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Bertil Muth
Bertil Muth

Posted on

Getter naming conventions

In Java and similar languages that don't have a built-in property concept, it is common to make fields private and accessible to the object's outside only through getter methods.
The Java Beans naming convention suggests to use the name getX() for the getter method of a field x (most of the time) , like so:

public class User{
    private Name name;

    public Name getName(){
        return name;
    }
    ...
}
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I didn't question it when I started programming. Then I heard of several people, like Martin Fowler, who didn't care about that convention. They write name() for the example getter instead.

Looks a lot better, so I started adopting it. Then I ran into problems with libraries that expect the Beans convention.
Another benefit of classes adhering to the Beans convention: in an IDE, you can easily find out all the properties of a library's class if you just type in the first three letters: get.

So, if you use getter methods, which naming convention do you use?

Top comments (4)

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fpuffer profile image
Frank Puffer • Edited on

My recommendation: Avoid getters and especially setters whenever possible. Try to make classes immutable and assign all attributes in the constructors.

Then I ran into problems with libraries that expect the Beans convention.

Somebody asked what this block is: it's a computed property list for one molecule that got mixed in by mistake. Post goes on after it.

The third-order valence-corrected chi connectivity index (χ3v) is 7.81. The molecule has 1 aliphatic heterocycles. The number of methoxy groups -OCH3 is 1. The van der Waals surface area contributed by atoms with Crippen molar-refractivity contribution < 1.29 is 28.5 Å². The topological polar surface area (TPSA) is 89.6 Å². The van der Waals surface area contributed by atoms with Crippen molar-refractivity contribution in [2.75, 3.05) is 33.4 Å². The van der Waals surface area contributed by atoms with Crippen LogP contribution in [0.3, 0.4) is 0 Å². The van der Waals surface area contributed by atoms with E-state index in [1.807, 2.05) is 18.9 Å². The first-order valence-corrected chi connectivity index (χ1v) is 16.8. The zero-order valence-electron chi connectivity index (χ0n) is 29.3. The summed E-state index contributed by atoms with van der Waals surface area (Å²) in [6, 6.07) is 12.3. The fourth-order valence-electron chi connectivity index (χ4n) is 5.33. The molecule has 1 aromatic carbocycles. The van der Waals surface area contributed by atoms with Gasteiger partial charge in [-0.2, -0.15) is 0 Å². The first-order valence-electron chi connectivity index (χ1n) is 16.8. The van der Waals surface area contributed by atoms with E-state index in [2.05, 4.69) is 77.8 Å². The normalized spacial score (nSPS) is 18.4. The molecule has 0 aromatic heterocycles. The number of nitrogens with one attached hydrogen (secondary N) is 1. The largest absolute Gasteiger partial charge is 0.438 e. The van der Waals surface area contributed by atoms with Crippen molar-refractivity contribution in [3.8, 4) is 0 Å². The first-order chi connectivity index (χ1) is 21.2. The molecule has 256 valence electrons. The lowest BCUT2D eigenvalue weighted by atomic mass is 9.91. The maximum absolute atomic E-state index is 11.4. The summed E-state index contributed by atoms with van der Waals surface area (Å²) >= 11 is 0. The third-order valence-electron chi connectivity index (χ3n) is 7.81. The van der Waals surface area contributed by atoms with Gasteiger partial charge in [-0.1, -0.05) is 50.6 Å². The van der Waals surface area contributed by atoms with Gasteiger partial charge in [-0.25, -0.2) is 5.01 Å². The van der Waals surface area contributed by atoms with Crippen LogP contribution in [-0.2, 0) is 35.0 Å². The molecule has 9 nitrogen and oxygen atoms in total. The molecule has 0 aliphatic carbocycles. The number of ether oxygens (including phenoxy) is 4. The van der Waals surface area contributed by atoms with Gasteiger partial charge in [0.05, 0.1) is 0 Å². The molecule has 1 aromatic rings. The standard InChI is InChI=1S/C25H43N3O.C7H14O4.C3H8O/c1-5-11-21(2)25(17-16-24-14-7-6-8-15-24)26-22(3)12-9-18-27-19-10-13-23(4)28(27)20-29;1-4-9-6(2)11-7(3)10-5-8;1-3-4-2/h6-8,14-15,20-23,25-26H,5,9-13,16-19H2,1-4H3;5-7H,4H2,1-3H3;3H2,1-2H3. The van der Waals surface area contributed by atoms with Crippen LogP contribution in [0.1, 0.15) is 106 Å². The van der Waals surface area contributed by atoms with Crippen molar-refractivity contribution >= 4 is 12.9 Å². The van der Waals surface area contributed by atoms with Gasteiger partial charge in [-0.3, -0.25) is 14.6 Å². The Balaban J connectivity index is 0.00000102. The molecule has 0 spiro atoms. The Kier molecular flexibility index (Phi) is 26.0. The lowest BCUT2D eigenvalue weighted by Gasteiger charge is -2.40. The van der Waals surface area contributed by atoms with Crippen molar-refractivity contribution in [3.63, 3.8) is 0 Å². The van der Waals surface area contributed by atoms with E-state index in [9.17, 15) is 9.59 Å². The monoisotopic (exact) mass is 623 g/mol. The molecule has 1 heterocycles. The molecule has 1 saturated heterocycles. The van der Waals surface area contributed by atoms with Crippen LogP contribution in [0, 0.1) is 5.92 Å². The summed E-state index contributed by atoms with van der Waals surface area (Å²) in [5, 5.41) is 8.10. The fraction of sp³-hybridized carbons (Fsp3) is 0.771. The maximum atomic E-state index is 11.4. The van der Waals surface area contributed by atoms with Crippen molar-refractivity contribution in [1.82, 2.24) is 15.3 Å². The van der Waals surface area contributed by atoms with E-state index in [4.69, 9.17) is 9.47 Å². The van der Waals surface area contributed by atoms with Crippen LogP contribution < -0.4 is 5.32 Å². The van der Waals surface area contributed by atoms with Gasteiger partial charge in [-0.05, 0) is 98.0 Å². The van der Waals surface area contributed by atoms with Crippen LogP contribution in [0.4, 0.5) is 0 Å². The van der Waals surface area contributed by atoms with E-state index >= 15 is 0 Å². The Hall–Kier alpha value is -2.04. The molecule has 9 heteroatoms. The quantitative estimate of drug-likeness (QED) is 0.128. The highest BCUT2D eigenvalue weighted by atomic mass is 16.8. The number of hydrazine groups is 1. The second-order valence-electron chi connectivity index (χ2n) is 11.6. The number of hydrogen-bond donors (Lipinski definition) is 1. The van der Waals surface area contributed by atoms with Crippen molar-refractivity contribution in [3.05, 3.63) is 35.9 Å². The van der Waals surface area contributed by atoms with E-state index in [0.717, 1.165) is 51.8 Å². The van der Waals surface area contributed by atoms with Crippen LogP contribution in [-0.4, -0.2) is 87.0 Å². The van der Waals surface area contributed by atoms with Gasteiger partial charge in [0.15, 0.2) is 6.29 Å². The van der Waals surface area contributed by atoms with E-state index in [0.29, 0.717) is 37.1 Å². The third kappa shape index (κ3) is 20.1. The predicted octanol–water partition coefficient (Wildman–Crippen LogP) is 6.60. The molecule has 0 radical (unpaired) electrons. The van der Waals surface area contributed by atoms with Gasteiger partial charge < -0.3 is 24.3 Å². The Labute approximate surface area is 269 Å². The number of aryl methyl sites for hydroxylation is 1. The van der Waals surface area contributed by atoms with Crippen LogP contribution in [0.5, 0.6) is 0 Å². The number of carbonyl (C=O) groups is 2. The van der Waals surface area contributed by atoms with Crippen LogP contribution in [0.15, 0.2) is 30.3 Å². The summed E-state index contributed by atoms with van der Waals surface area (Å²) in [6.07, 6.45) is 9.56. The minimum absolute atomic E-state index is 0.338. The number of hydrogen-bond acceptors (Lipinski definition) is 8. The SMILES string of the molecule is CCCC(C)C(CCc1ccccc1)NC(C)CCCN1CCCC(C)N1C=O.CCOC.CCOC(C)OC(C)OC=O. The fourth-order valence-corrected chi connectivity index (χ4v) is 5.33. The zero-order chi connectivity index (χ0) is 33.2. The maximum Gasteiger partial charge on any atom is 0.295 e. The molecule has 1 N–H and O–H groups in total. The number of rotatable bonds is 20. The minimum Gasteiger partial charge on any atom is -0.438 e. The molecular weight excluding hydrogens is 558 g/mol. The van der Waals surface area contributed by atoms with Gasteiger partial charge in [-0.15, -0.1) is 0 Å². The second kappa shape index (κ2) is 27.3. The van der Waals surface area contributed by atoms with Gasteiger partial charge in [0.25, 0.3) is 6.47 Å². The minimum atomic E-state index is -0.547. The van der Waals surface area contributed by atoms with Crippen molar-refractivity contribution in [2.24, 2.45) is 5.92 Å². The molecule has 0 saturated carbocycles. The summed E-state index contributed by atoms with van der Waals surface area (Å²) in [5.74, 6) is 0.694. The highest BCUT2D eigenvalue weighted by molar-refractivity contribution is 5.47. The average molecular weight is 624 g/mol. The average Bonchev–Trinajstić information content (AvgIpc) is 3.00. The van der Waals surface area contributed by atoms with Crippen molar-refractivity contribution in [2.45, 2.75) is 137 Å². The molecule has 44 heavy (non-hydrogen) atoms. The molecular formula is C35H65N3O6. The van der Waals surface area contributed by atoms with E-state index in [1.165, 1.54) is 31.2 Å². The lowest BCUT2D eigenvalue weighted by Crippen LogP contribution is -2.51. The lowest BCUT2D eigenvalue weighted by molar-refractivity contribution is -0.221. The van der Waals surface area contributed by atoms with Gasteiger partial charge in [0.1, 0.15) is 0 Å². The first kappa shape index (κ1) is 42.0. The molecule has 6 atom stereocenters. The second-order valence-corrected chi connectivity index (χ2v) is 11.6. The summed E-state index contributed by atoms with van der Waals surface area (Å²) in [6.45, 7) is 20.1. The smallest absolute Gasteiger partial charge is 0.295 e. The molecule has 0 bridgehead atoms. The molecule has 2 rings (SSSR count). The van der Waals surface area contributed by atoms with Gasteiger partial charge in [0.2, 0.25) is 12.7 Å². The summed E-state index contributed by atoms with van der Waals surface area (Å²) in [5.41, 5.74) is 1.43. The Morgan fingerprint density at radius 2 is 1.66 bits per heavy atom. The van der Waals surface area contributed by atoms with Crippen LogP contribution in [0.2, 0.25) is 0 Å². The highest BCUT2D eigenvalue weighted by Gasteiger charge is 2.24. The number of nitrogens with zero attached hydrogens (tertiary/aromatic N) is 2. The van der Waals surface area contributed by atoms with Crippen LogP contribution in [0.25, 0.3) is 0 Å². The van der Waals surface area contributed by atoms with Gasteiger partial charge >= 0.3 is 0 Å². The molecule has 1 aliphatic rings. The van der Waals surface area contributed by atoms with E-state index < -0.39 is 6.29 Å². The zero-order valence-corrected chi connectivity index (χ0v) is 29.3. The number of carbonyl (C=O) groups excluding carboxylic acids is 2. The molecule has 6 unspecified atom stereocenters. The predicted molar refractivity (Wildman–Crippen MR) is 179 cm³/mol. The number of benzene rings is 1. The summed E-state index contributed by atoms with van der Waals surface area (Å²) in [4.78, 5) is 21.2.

Yes, unfortunately.

Another benefit of classes adhering to the Beans convention: in an IDE, you can easily find out all the properties of a library's class if you just type in the first three letters: get.

So you want to understand the internals of the class. In a well-designed library this should not be neccessary.

By the way, one of the reasons why I have to work this weekend are classes with plenty of getters and setters which I need to modify.

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bertilmuth profile image
Bertil Muth • Edited on

BTW, having no setters and passing in the fieldsβ€˜ values in the constructor alone doesn’t make your objects immutable. And if you e.g. want to implement value objects in Java, that are immutable, you need getters.

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bertilmuth profile image
Bertil Muth

As always, it depends. In general, I do try to avoid it, but there are definitely valid cases for it (e.g. parameter objects).

UI libraries for example carry a lot of state on their objects.

Sorry to hear you have to work on weekends.

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jordan33h profile image
Jordan

Bean/Model I recommend stick to get set and constructor if lesser field, it is pretty confusing with functional method.

Simply apply Lombok @Data or @Getter @Setter with chain, maintain readable code.

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